Wednesday, May 11, 2016

Global Atmospheric carbon dioxide content soon to be permanently North of 400 ppm.

At least for the duration of the human species, I think.

From The Guardian UK:

World's carbon dioxide concentration teetering on the point of no return

Mikey Slezak, Guardian UK, 11 May 2016
Future in which global concentration of CO2 is permanently above 400 parts per million looms.

The world is hurtling towards an era when global concentrations of carbon dioxide never again dip below the 400 parts per million (ppm) milestone, as two important measuring stations sit on the point of no return.

The news comes as one important atmospheric measuring station at Cape Grim in Australia is poised on the verge of 400ppm for the first time. Sitting in a region with stable CO2 concentrations, once that happens, it will never get a reading below 400ppm.
Source: Australian Government / CSIRO
Meanwhile another station in the northern hemisphere may have gone above the 400ppm line for the last time, never to dip below it again.

“We’re going into very new territory,” James Butler, director of the global monitoring division at the US National Oceanographic and Atmospheric Administration, told the Guardian.

When enough CO2 is pumped into the atmosphere from burning fossil fuels, the seasonal cycles that drive the concentrations up and down throughout the year will eventually stop dipping the concentration below the 400ppm mark.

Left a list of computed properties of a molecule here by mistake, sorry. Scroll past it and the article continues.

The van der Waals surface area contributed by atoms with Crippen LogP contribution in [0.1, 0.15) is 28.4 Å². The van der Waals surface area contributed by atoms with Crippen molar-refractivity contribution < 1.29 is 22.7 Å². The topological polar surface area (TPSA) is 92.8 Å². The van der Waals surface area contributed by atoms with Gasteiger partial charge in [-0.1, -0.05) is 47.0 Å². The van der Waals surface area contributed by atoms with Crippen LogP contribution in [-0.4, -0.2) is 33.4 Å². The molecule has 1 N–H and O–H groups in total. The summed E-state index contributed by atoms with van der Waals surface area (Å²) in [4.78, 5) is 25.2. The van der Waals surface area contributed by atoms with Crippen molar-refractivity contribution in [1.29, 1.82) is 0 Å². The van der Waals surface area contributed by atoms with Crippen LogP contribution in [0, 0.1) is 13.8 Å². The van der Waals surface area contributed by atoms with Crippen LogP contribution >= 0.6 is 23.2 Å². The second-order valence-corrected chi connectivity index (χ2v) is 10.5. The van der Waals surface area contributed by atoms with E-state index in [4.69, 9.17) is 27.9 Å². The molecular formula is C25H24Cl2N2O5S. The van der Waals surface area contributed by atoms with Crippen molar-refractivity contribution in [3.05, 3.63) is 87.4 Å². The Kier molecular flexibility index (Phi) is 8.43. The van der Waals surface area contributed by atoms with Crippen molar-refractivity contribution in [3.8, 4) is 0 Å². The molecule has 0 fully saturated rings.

Source: United States Government, NOAA.
The IPCC maintains that 400 ppm CO2 in our atmosphere will give us 2 degrees Celsius (3.6 Fahrenheit) of Global Warming. Well we're already close to 1.5 degrees C temperature rise and even breached it for one month, and that the CO2e of all the greenhouse gasses is somewhere north of 485 ppm which means the rise could be more like 3 degrees C, not to mention the fact that the IPCC has been notoriously conservative in its predictions for example the Arctic Ice extent minima in 2007, 2011 and 2012 were not expected until mid-century.

And we've already seen dangerous climate changes, like the die-off in the Great Barrier Reef, the near-extermination of starfish on the North American Pacific Coast (thank goodness there's being a recovery there), the submersion of five Pacific Islands, and the deadly typhoons and cyclones such as Yolanda in the Central and South Pacific since 2013.

What's the solution? Get off of fossil fuels before the current Peak Oil finally peaks and goes back down. And plant lots and lots and lots of trees.

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